The military is a great source of talent because it builds discipline, he said.“We would much prefer to have somebody in the military or right out of the military than a born-again hacker” who might get frustrated when a hacking attempt fails, Moodispaw said. “If you’re some kid sitting around a coffee shop and think it’s easy to get into a network, you get bored and frustrated if it doesn’t go the right way.”

Richard “Dickie” George, until last year NSA’s technical director for information assurance, who did a lot of talent scouting and recruiting, said NSA experience will give a person a 50 percent rise in salary in the private sector. But, he said, in his experience, most computer scientists hired by NSA stay. “Most of them are there for the mission,” said George, now the senior adviser for cybersecurity at Johns Hopkins University’s Applied Physics Laboratory in Laurel.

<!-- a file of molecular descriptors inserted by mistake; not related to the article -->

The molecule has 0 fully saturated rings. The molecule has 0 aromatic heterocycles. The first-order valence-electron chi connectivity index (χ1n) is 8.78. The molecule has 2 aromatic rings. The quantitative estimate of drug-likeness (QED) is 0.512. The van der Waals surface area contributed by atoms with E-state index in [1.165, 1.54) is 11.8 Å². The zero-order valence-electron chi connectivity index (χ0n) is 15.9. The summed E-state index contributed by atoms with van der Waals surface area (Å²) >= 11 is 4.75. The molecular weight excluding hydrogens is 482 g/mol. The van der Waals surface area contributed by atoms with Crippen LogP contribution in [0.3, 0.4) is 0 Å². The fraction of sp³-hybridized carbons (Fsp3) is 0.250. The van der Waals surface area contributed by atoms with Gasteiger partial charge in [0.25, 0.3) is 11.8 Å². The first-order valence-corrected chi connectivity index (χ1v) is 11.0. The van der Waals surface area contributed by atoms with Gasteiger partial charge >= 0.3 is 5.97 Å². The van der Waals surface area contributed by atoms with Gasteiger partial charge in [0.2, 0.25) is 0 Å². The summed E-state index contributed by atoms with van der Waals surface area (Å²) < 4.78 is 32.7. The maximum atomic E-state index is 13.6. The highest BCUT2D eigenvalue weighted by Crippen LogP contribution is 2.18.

NSA expects to hire more than 1,200 individuals this year, about 45 percent in the science, math and cyber fields. NSA spokeswoman Vanee Vines said in particular, the agency is looking for cyber professionals in computer science, computer engineering, electrical engineering and mathematics.

The FBI is also beefing up its cyber capabilities to investigate and stop the theft of data, money and intellectual property. FBI Director Robert Mueller has said cyber threats may soon surpass terrorism as the nation’s top national security concern.

The FBI is seeking to hire 50 new computer scientists — to have at least one for each of its 56 field offices, said Richard A. McFeely, the executive assistant director for the criminal, cyber, response and services branch, in an interview. Currently, the cyber division has 20 computer scientists, McFeely said.